English Place-name Society

Survey of English Place-Names

A county-by-county guide to the linguistic origins of England’s place-names – a project of the English Place-Name Society, founded 1923.


Major Settlement in the Parish of Winterbourne

Historical Forms

  • Wintrebvrne, Wintreborne 1086 DB
  • Winterburn' 1178 P
  • Wintreburn' 1220 Fees
  • Wynterburn' Danvers, Wynterburn' Mayn 1310–11 FF
  • Wynterburne Mayne 1394 BM 1412 FA
  • Wynterborne Mayne, Wynterborne de Anvers 1428 FA
  • Wynterburne Mayne, Wynterburne Davers, Wynterburn Danvers, Wynterborn Gray, Wynterborn Mayn 1476 AD
  • Winterbourne Davers 1752 ArchJ
  • Winterburninga gemære 951 (16th) BCS 892


'Stream dry except in winter', a very common name, for other examples of which v. DEPN. The place is also referred to in the phrase Winterburninga gemære 951 (16th) BCS 892, 'boundary of the people of Winterbourne'.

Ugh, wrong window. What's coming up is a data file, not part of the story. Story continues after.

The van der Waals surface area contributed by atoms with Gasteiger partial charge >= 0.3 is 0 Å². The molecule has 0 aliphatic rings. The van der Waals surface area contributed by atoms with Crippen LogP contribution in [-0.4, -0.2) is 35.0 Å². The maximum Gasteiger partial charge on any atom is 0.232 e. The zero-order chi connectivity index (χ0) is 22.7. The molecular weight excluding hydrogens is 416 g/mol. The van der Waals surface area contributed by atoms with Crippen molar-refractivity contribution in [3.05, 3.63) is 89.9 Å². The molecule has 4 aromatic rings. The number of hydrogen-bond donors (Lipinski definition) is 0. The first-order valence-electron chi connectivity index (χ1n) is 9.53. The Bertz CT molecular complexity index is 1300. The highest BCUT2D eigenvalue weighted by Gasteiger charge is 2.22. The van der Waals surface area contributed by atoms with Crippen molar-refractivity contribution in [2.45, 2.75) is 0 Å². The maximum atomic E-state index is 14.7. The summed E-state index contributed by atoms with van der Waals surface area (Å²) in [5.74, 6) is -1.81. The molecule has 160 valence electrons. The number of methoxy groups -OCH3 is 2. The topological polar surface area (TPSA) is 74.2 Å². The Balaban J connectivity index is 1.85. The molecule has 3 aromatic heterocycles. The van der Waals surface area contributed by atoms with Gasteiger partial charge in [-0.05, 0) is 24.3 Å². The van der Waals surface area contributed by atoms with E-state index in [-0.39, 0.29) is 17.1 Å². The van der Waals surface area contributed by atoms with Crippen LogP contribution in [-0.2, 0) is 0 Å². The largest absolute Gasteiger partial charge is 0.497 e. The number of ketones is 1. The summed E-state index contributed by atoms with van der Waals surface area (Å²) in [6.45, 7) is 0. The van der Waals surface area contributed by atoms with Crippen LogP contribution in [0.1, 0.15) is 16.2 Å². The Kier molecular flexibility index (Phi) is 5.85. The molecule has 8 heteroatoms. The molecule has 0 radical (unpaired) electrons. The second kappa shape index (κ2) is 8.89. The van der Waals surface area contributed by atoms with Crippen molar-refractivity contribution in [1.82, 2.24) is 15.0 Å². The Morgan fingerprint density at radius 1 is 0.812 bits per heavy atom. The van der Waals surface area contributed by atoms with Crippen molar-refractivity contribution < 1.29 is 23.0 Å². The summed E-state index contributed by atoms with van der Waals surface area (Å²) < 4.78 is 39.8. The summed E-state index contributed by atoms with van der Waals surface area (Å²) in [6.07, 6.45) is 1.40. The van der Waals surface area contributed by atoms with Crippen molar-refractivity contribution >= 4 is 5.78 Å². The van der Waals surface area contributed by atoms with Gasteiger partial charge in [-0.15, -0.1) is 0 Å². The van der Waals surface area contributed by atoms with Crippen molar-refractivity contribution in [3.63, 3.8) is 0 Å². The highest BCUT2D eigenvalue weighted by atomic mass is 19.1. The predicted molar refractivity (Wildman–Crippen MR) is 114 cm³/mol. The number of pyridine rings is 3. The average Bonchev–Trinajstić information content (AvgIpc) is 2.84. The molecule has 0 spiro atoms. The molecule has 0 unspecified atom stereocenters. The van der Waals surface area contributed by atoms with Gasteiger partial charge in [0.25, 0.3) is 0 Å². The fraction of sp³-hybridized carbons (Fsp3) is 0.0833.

Before the Norman Conquest there were three manors in Winterbourne, which appear to have been united before the end of the 15th cent. The descent of these is discussed in VCH iv, 62–5. Winterbourne Gray is so called from the family of Sir Robert Grey of Rotherfield (O), who married into the family holding this estate in the early 14th cent. Winterbourne Danvers from the family of that name who had a large estate here in the 13th cent. The manor of Winterbourne Grey passed to William Danvers in the early 15th cent. Winterbourne Mayne from an owner whose Christian name was Maen , who died in 1260–1 seised of this manor. The site of the manor of Winterbourne Mayne was known as Bussock's Court (infra ) in the 16th cent (VCH iv, 65).